Saturday we had a final farewell party in the house that has been such a wonderful place to entertain. Old friends dropped by, and we tried to drink up the liquor cabinet, and failed. I opened some bottles of mead that have been sitting around for fifteen years, including the Mystery Mead, labeled 2000. Only one person guessed the flavor: garlic. Yes, a garlic mead. I don’t think it was anyone’s favorite, but it wasn’t bad, and by the end of the party the bottle was empty.
Sunday and Monday were final clean-up and pack days, and it was a bit overbooked, but we got most everything finished. I still have to finish mowing: the rain last week kept me from getting ahead of it, and it looks terrible. Marta is intent on leaving the new owners with a clean move-in: one of the many things I love about her.
We decided to move out early, to save stress on the animals. When we moved to the house in 2012, it was just a cross-town move, and we put the cats in the new place and locked them in the upstairs bathrooms with litter boxes and food. All the thumping and bumping in the new environment left them decidedly unhappy; there was a lot of fur on the carpet when we finally let them out to explore their new home.
When we had the roof replaced after the huge hailstorm last summer and the entire house became the inside of a djembe with a thousand insane drummers on the roof, Marta packed up and left with the animals in our Casita. That’s when she found the KOA camground north of Fort Collins. Surprisingly, after a round of largely symbolic growling, both cats settled down and rather liked it.
That’s what we’re doing this time, too.
We left the house to the sight of a gorgeous orange sky behind the foothills, and arrived at the KOA just as the stars were coming out in an indigo sky. As usual, the propane furnace didn’t work, but we were toasty under our comforter, and the animals had their own little warm nests.
Today promises to be a lazy day for me. We need at least one person at the house to supervise the packing (required by the moving company), and one person here to supervise the animals. If we took the cats out a lot, we could probably leave them in the Casita for extended periods. But our mantra for this move has been “NO STRESS,” and that includes feeling stressed about whether the animals are stressed.
Though supervising the packing is a lot more work than pet-sitting, Marta said she’d feel better if she was on top of the movers. Frankly, so would I.
It’s about ten in the morning, the animals are all catching a morning nap, and I’m blogging away. Birds are chirping outside, and the chill is finally just starting to leave the air.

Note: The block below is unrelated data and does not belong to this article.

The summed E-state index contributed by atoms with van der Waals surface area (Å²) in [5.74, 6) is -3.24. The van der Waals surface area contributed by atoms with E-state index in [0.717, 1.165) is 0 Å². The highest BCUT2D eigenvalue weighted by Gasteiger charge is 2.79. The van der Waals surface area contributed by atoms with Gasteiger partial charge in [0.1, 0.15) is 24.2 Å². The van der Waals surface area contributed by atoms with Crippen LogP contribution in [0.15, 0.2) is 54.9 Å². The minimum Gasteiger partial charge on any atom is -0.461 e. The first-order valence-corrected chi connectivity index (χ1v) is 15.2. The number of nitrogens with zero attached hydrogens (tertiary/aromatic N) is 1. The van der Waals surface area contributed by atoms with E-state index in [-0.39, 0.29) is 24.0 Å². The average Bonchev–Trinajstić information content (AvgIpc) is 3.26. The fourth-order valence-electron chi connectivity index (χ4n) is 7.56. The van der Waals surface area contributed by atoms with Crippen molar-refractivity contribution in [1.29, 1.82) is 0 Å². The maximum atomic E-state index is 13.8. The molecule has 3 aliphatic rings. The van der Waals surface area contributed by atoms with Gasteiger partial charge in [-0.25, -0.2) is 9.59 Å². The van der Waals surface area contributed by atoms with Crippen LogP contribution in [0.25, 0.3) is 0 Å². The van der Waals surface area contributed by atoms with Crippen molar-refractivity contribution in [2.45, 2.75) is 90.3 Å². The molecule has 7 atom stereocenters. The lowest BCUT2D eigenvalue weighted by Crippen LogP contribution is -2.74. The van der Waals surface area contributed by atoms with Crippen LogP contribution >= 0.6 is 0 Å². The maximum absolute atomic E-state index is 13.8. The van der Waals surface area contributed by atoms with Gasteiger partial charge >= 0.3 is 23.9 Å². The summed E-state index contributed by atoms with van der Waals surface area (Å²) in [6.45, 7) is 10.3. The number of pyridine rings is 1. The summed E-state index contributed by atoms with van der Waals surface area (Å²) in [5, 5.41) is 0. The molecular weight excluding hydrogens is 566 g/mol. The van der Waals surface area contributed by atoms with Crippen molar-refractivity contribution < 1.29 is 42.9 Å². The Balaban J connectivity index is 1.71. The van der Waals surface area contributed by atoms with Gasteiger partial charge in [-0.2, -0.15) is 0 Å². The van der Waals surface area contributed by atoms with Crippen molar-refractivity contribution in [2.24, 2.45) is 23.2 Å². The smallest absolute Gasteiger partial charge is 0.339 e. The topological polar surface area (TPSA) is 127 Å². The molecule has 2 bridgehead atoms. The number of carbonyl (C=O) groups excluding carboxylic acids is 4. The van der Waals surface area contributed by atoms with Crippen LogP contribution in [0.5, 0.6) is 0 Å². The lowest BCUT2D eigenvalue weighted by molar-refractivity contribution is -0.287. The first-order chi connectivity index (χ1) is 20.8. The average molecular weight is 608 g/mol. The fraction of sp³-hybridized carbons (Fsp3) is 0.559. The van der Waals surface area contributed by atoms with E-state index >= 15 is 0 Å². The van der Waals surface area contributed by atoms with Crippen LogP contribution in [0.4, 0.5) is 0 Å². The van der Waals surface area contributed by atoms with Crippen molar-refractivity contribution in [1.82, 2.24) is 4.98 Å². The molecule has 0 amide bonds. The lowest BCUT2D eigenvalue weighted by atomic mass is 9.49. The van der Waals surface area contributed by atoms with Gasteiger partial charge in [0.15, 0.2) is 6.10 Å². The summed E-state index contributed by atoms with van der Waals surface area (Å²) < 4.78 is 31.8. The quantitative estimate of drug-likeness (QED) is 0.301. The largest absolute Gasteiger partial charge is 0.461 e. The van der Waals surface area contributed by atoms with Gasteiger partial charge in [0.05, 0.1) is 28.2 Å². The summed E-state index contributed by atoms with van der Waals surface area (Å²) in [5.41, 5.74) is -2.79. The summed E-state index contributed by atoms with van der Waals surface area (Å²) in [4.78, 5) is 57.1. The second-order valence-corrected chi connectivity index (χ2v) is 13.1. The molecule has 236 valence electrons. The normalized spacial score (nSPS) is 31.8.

This is, by far, the nicest KOA I’ve ever encountered. Aside from the spacious and well-kept grounds, they have things like this:
I can’t help thinking about travelers in other times and places. At no time in the past — and perhaps no time in the future — has a move like this been so easy, and painless.
We’re moving 1200 miles, give or take. Horse-drawn wagons could make about twenty miles a day under ideal circumstances, and only ten (or less) otherwise. At ten miles a day, this trip would take 120 days, or four months. Heading out today, we could reasonably hope to arrive by mid-September, “God willing and the creek don’t rise,” as they say. But ordinary little things like broken wagon wheels, lame horses, local flooding, brush fires, or just good, old-fashioned rain-soaked mud could easily push that out a month, to mid-October, and now we’re flirting with winter. A bit of truly bad luck, or a bad (or misread) map, and we could find ourselves holed up for the winter, far from our destination, in some truly inhospitable place.
We’d have left most of our belongings behind. We would have only necessities with us, or perhaps some inconveniently large heirloom we absolutely refused to part with, for which we would have to sacrifice other comforts in order to accommodate. We’d be traveling in company: we’d need spotters, trackers, and a gunman or two in case we encountered bandits. We’d have some kind of constitution or compact for the traveling group, which would spell out rights and responsibilities, and tensions on the road could turn deadly.
Our stresses seem trival to non-existent in comparison. Other people are packing virtually all of our belongings, down to the paper clips, and it will all arrive, almost magically, within days of our arrival. Our own journey will take two not-very-long days: we plan to leave early Saturday morning, and arrive late Sunday evening, those 1200 miles vanishing under our wheels like a swift bird’s dream. We will eat well on the road, relax in the evenings, sleep soundly during our one night on the road, and will be surrounded on our trip by an enormous infrastructure that is designed to facilitate rapid, safe, convenient travel.
In addition, Marta and I are in constant communication though we are several miles apart at the moment, and she can ask whether I want my regular shoes packed, or with us in the car. I’m blogging on a laptop, through a local hotspot built into an Android pad that uses the cell phone network to get to the Internet.
It’s really quite astonishing.